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Ugandan Political Activist with Rwandan Links, Sulah Nuwamanya, Missing

Sulah Nuwamanya, a Ugandan political activist who a few years ago left Rwanda to settle in Uganda, has gone missing.

Nuwamanya previously worked with Rwandan state newspaper, The New Times before joining Action Aid Rwanda in the Capital Kigali.

He would later shift to Uganda where he briefly worked with an NGO before resorting to farming.

About two months ago, Nuwamanya was picked by unknown people.

It remains unclear whether this incident occurred in Kampala or Luwero where he runs an agricultural project.

However, a day before he disappeared, Nuwamanya received a call from a friend who said his life was in danger.

It was earlier understood then that those who took him intended to save his life.

But since then, little is known about his whereabouts.


Some family members said they suspected Nuwamanya was in the hands of the Chieftaincy of Military Intelligence (CMI).

But CMI Chief Brig Abel Kandiho said they don’t have him in their custody.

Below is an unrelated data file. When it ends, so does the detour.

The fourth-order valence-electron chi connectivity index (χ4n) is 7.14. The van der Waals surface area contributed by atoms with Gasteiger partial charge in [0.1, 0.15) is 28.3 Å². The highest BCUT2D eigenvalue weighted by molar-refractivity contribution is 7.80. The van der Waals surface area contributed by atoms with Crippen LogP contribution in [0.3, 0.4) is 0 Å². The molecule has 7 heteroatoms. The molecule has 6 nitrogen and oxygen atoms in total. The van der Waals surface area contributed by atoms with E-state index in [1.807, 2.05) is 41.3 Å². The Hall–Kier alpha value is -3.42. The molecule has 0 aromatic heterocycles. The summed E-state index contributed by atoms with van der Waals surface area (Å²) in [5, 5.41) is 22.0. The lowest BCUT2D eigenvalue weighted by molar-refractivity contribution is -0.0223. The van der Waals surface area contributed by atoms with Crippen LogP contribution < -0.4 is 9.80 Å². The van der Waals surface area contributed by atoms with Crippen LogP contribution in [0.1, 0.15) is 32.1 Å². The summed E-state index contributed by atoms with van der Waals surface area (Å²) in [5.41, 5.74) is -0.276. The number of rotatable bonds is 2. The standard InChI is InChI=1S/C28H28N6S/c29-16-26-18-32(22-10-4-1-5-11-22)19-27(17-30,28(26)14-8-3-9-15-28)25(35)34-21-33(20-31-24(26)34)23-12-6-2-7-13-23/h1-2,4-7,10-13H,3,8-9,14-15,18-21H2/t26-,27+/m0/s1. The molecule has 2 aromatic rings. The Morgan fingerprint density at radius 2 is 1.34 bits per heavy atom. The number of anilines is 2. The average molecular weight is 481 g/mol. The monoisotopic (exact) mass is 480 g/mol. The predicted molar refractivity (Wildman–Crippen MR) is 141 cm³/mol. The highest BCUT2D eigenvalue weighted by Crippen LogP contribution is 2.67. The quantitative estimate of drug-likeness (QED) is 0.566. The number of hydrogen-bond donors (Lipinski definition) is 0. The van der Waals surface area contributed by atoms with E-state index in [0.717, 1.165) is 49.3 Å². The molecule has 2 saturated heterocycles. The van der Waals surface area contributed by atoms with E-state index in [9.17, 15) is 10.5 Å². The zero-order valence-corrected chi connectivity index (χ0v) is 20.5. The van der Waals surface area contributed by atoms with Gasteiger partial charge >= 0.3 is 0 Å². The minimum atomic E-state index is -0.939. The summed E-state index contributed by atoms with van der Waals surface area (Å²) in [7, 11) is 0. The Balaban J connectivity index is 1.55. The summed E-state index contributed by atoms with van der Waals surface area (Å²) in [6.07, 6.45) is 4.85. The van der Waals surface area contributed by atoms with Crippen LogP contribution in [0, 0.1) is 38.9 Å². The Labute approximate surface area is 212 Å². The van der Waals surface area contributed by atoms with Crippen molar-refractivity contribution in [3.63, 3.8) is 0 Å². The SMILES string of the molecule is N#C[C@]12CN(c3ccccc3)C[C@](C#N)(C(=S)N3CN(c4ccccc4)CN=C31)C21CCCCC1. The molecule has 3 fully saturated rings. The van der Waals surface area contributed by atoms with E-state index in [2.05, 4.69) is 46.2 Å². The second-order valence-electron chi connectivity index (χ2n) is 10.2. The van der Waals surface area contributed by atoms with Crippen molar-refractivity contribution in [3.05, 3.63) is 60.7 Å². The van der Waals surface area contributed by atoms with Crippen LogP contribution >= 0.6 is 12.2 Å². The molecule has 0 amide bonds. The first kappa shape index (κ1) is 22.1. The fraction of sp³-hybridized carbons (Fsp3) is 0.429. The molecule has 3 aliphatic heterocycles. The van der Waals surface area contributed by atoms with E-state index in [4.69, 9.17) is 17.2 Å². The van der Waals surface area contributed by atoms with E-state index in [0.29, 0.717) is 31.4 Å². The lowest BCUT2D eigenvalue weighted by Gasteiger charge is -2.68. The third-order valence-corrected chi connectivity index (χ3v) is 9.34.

“No, no any Sulah,” responded Kandiho when asked by ChimpReports today Monday if they were holding the political activist.

Nuwamanya had in recent months used his Facebook wall to criticize the government of Rwanda and the former Inspector General of Police, Gen Kale Kayihura.

A popular social media commentator, Nuwamanya has as well condemned Ugandan government’s failure to deliver public services.

“It’s hard to tell where he is today,” said a friend who preferred anonymity to speak freely, adding, “But we are all worried because we haven’t heard from him. We just hope that he is in good hands.”

At the time of his disappearance, Nuwamanya had stopped using smartphones and a personal car to avoid being tracked, underscoring reports he feared for his life.

Nuwamanya last posted on his Facebook page on March 23, saying a Ugandan of Rwandan origin had been “rescued from foreign agents around Ntungamo.”

He neither provided details nor evidence to substantiate his remarks.

Nevertheless, the incident comes at a time Uganda and Rwanda are working hard to restore their relations.

Nuwamanya is said to have maintained ties with Rwandan opposition activists – some of whom President Museveni directed that should stop using Uganda for their activities.

One of the activists was compelled to return to a Scandinavian country.

Kigali has previously denied claims of kidnapping refugees from Uganda, saying many genocide suspects and other criminals continue to loiter in Uganda.

A father of three kids, Nuwamanya attended Kigali International Academy and National University of Rwanda for his education.

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